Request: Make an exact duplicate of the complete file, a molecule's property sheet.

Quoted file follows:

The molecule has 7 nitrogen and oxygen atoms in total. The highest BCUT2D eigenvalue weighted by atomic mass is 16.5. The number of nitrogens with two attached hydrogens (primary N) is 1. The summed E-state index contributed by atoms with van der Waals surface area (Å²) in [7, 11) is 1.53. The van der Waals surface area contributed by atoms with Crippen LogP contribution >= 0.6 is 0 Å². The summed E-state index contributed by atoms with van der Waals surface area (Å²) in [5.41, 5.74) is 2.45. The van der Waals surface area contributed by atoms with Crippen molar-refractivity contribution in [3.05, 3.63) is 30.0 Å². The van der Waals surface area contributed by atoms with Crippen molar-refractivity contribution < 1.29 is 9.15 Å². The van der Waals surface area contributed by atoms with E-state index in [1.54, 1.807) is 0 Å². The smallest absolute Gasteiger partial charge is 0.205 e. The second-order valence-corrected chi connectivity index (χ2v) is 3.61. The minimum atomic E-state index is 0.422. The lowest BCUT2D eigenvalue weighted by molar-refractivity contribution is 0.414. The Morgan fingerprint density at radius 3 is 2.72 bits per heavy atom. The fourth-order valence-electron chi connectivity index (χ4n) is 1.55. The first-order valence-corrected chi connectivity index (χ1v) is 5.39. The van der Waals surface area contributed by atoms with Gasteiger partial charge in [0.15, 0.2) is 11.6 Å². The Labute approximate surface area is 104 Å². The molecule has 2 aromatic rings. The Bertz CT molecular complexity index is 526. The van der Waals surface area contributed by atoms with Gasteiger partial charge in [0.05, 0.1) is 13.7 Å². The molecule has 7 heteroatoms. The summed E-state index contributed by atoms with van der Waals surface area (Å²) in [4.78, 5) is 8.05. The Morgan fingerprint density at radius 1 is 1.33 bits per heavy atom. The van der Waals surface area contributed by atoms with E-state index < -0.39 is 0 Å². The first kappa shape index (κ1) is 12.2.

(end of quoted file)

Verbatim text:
The molecule has 7 nitrogen and oxygen atoms in total. The highest BCUT2D eigenvalue weighted by atomic mass is 16.5. The number of nitrogens with two attached hydrogens (primary N) is 1. The summed E-state index contributed by atoms with van der Waals surface area (Å²) in [7, 11) is 1.53. The van der Waals surface area contributed by atoms with Crippen LogP contribution >= 0.6 is 0 Å². The summed E-state index contributed by atoms with van der Waals surface area (Å²) in [5.41, 5.74) is 2.45. The van der Waals surface area contributed by atoms with Crippen molar-refractivity contribution in [3.05, 3.63) is 30.0 Å². The van der Waals surface area contributed by atoms with Crippen molar-refractivity contribution < 1.29 is 9.15 Å². The van der Waals surface area contributed by atoms with E-state index in [1.54, 1.807) is 0 Å². The smallest absolute Gasteiger partial charge is 0.205 e. The second-order valence-corrected chi connectivity index (χ2v) is 3.61. The minimum atomic E-state index is 0.422. The lowest BCUT2D eigenvalue weighted by molar-refractivity contribution is 0.414. The Morgan fingerprint density at radius 3 is 2.72 bits per heavy atom. The fourth-order valence-electron chi connectivity index (χ4n) is 1.55. The first-order valence-corrected chi connectivity index (χ1v) is 5.39. The van der Waals surface area contributed by atoms with Gasteiger partial charge in [0.15, 0.2) is 11.6 Å². The Labute approximate surface area is 104 Å². The molecule has 2 aromatic rings. The Bertz CT molecular complexity index is 526. The van der Waals surface area contributed by atoms with Gasteiger partial charge in [0.05, 0.1) is 13.7 Å². The molecule has 7 heteroatoms. The summed E-state index contributed by atoms with van der Waals surface area (Å²) in [4.78, 5) is 8.05. The Morgan fingerprint density at radius 1 is 1.33 bits per heavy atom. The van der Waals surface area contributed by atoms with E-state index < -0.39 is 0 Å². The first kappa shape index (κ1) is 12.2.